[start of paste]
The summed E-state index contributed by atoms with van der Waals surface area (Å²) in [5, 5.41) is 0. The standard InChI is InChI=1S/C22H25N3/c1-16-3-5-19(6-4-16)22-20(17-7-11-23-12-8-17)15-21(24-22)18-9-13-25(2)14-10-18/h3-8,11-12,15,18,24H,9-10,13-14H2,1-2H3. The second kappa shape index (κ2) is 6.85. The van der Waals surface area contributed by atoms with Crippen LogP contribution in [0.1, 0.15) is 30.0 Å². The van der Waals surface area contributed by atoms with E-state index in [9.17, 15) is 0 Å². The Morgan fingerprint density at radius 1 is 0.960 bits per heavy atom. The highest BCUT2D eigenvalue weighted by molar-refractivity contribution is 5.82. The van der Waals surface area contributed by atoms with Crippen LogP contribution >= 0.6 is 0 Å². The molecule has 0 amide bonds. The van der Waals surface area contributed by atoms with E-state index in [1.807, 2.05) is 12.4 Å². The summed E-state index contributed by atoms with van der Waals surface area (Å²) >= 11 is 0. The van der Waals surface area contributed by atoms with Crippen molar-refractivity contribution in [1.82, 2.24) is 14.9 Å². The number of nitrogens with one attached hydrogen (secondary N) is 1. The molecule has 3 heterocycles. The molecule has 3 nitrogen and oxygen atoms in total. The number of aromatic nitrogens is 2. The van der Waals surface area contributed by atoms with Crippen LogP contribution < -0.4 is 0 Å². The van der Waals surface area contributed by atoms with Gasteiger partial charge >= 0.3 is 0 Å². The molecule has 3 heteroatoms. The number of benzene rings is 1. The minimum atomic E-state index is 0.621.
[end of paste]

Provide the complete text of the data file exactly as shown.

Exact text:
The summed E-state index contributed by atoms with van der Waals surface area (Å²) in [5, 5.41) is 0. The standard InChI is InChI=1S/C22H25N3/c1-16-3-5-19(6-4-16)22-20(17-7-11-23-12-8-17)15-21(24-22)18-9-13-25(2)14-10-18/h3-8,11-12,15,18,24H,9-10,13-14H2,1-2H3. The second kappa shape index (κ2) is 6.85. The van der Waals surface area contributed by atoms with Crippen LogP contribution in [0.1, 0.15) is 30.0 Å². The van der Waals surface area contributed by atoms with E-state index in [9.17, 15) is 0 Å². The Morgan fingerprint density at radius 1 is 0.960 bits per heavy atom. The highest BCUT2D eigenvalue weighted by molar-refractivity contribution is 5.82. The van der Waals surface area contributed by atoms with Crippen LogP contribution >= 0.6 is 0 Å². The molecule has 0 amide bonds. The van der Waals surface area contributed by atoms with E-state index in [1.807, 2.05) is 12.4 Å². The summed E-state index contributed by atoms with van der Waals surface area (Å²) >= 11 is 0. The van der Waals surface area contributed by atoms with Crippen molar-refractivity contribution in [1.82, 2.24) is 14.9 Å². The number of nitrogens with one attached hydrogen (secondary N) is 1. The molecule has 3 heterocycles. The molecule has 3 nitrogen and oxygen atoms in total. The number of aromatic nitrogens is 2. The van der Waals surface area contributed by atoms with Crippen LogP contribution < -0.4 is 0 Å². The van der Waals surface area contributed by atoms with Gasteiger partial charge >= 0.3 is 0 Å². The molecule has 3 heteroatoms. The number of benzene rings is 1. The minimum atomic E-state index is 0.621.